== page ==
And it’s a good thing. She’s doing a brisk business in fine jewelry at Saks Fifth Avenue in New York City and in the luxury emporium’s Greenwich store and online at Moda Operandi. “I saw that happening a few years ago that customers began buying more pieces online,” said Paige. “People have less time to shop and the price point of the jewelry ($800 – $10,000) is no longer an issue for people who prefer to shop that way.” Her costume jewelry collection, which ranges from $150 – $500 is being snapped up at Bergdorf Goodman, Neiman Marcus and Intermix. “Today, you have to give customers a reason to buy both,” said Paige. In a few weeks, she will be jetting off to Paris to show at the Tranoi on September 26 and 27. Give our best to Kaiser Karl.

Here’s the rundown on today’s crowd:

1. Perfumer Marc Rosen presiding over a table full of exuberant execs.

2.  Paige Novick, Mickey Ateyeh and yours truly

3. ‘Mayor’ Joe Armstrong and David Zinczenko. Boy, have these two have been busy. Joe hosted a lunch for his longtime friend Ken Burns on Monday, which was attended by none other than Meryl Streep60 Minutes‘ Lesley Stahl, Nancy Gibbs,TIME‘s first female editor and The TimesGail Collins. The gang was celebrating Burns’ 29th documentary, The Roosevelts, which premieres on PBS next week. Streep voices Eleanor Roosevelt for the broadcast, which was six years in the making. I ran into Joe, who was with Tony-winning director Susan Stroman, on Saturday at David’s “friends and family” dinner at his new Tribeca restaurant, White Street. David and partners Dan Abrams and Christine Cole, with executive chef Floyd Cardoz and chef de cuisine Jason Lawless, have combined an innovative menu with “global influences” served up in an absolutely gorgeous, clubby setting. The place is sure to keep the reservations lines buzzing. The grand opening is Friday.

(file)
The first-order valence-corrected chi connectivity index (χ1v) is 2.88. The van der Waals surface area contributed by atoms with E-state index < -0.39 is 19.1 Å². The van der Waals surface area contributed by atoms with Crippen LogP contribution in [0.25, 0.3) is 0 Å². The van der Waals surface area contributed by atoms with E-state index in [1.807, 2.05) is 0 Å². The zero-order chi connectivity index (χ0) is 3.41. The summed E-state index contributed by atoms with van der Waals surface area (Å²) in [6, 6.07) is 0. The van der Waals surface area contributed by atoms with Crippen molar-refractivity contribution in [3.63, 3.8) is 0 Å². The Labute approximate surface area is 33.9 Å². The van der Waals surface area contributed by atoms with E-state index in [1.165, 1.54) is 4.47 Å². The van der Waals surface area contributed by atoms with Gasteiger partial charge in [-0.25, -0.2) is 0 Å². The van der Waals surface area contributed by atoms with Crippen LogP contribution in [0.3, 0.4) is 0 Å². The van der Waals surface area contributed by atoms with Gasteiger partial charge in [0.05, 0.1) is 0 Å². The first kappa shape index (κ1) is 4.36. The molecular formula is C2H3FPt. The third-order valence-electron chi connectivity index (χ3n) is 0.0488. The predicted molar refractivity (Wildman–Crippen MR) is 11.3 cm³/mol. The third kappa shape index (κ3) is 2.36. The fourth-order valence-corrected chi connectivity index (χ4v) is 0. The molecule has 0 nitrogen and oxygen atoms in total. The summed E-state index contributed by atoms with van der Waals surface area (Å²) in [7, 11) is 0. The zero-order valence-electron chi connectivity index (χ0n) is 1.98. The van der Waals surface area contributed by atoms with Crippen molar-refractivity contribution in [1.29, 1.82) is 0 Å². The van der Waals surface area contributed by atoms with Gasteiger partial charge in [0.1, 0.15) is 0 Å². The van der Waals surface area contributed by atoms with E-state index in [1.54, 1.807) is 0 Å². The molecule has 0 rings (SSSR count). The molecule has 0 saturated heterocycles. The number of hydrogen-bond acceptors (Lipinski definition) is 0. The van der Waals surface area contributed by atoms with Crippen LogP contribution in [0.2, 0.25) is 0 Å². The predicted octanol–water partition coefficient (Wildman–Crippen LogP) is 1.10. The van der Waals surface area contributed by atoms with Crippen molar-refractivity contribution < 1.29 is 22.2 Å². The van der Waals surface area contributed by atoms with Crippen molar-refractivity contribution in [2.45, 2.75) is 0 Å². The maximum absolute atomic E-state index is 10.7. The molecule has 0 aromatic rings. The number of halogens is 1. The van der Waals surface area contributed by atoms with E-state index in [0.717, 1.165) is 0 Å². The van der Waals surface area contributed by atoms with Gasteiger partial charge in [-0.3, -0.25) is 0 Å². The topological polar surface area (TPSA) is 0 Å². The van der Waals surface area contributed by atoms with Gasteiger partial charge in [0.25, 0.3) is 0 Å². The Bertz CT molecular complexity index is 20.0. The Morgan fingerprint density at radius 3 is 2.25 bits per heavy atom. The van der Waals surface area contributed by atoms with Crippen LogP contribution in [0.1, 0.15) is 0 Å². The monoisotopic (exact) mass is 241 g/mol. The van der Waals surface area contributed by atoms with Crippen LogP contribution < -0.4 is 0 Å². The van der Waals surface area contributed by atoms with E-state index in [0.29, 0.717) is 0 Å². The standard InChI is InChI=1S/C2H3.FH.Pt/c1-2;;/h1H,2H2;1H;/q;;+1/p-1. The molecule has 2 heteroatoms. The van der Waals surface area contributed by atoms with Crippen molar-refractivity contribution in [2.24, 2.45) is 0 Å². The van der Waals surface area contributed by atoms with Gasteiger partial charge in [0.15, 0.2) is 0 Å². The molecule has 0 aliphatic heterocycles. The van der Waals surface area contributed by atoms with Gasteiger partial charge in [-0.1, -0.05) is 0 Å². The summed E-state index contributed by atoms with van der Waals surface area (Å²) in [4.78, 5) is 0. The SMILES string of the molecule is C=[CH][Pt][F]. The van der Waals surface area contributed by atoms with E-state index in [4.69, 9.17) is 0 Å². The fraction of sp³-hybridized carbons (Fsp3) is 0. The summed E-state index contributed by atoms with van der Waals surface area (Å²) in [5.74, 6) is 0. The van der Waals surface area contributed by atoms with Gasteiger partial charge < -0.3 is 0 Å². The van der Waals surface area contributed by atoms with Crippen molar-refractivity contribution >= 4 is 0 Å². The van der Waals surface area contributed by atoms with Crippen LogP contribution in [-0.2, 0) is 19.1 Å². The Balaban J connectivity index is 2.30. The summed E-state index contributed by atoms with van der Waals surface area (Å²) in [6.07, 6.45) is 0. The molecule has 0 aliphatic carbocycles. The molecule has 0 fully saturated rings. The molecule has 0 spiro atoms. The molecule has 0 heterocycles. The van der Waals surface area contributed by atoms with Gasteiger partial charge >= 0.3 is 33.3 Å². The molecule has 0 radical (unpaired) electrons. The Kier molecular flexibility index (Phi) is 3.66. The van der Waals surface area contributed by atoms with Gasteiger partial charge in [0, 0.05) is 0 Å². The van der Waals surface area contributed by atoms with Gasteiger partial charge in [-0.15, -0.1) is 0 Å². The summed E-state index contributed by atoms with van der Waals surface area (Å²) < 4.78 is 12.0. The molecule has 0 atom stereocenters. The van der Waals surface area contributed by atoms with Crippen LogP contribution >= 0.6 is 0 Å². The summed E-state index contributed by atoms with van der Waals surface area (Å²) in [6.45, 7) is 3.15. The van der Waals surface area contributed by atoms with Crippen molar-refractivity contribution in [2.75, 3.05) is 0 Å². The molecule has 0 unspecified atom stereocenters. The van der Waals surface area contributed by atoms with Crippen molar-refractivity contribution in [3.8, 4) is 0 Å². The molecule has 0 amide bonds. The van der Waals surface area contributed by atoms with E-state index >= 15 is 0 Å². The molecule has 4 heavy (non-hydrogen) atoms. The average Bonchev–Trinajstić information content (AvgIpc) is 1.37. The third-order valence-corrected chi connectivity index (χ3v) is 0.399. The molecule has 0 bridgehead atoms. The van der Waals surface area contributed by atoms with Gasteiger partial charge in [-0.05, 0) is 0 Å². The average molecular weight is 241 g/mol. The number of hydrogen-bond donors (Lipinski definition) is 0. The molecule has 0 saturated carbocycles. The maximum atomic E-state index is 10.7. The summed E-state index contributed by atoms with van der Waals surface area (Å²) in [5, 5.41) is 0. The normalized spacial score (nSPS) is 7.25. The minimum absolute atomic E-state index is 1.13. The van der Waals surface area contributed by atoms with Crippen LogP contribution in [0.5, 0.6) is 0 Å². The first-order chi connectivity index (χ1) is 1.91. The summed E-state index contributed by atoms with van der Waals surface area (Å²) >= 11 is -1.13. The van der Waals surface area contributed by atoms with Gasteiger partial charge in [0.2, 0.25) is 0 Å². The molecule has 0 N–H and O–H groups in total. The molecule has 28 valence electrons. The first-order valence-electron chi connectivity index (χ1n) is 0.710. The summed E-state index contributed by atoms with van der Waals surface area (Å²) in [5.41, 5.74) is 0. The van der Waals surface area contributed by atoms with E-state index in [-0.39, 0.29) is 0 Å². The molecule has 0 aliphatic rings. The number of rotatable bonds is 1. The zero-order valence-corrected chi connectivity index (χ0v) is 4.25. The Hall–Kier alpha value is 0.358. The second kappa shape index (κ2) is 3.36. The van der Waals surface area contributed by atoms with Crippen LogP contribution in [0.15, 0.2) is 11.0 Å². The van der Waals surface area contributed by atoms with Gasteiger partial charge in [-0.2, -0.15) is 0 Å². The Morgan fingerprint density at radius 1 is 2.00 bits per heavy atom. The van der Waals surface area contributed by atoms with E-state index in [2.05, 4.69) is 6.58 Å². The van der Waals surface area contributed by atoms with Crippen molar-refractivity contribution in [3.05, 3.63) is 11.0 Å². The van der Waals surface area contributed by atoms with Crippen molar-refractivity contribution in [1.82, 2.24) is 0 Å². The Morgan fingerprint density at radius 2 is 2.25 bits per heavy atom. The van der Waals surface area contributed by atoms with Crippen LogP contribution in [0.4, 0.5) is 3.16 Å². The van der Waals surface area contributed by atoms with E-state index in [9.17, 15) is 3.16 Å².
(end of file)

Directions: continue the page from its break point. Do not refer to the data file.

4. Act One uber agent Esther Newberg; Second seating: Morris Reid

5. Wayne Kabak with a very tall gal and a fellow we didn’t recognize. Anyone?

6. Louis Vuitton’s Nancy Murray, The New Yorker publisher Lisa Hughes and a host of power gals

7. DuJour’s Jason Binn

8. New York Social Diary’s David Patrick Columbia with Nikki Haskell and Rikki Klieman (Mrs. Bill Bratton, as if you didn’t know)

10. Tom Ford CEO Tom Mendenhall

11. Sole man Steve Madden (wearing his signature baseball cap) and a blonde gal

12. Larry Spangler

14. Armando Ruiz

15. Jack Kliger, who was chatting with Connie Anne Phillips for a while

16. United Stations Radio’s Nick Verbitsky

17. Forbes Travel’s Jerry Inzerillo

18. Glamour‘s publisher Connie Anne Phillips

20. Agent Rob Weisbach and Pulitzer Prize-winning journalist Lucinda Franks. I stopped by the table to say hello and ask Lucinda about her new book, Timeless Love, Morgenthau and Me (Farrar, Straus and Giroux) which first grabbed my attention when I read about in The New York Times Book Review a few weeks ago. While a lion’s share of the publicity has centered upon Lucinda’s romance and marriage to former Manhattan District Attorney Robert Morgenthau, the book also recounts plenty of previously untold stories involving the famous and infamous folks that have been part of the couple’s orbit over the years. There is one particularly interesting exchange involving Hillary Clinton (who else?) that has plenty of people talking. If you want to know more, you’ll have to buy the book. Lucinda is in the midst of her national publicity book tour and will be on NPR and CNN in the not so distant future.

21. Jonathan Wald

22. Richard Fitzburgh

24. Niche Media’s Jim Smith

27. Sony’s Ron Wilcox

28. Debra Fine

30. Steven Stolman, who told me he is hard at work on his next book, 40 Years of Fabulous: The Kips Bay Decorator Show House and The History Channel’s Frank Rico.

81. Publicity maven Judy Agisim with Bisila Bokoko who I lunched with earlier this summer, where we chatted about Bisila’s tireless efforts in her role of global ambassador of Liceu Barcelona Opera House.

Diane Clehane is a contributor to FishbowlNY. Follow her on Twitter @DianeClehane. Please send comments and corrections on this column to LUNCH at MEDIABISTRO dot COM.


@DianeClehane lunch@adweek.com Diane Clehane is Adweek's weekly 'Lunch' columnist.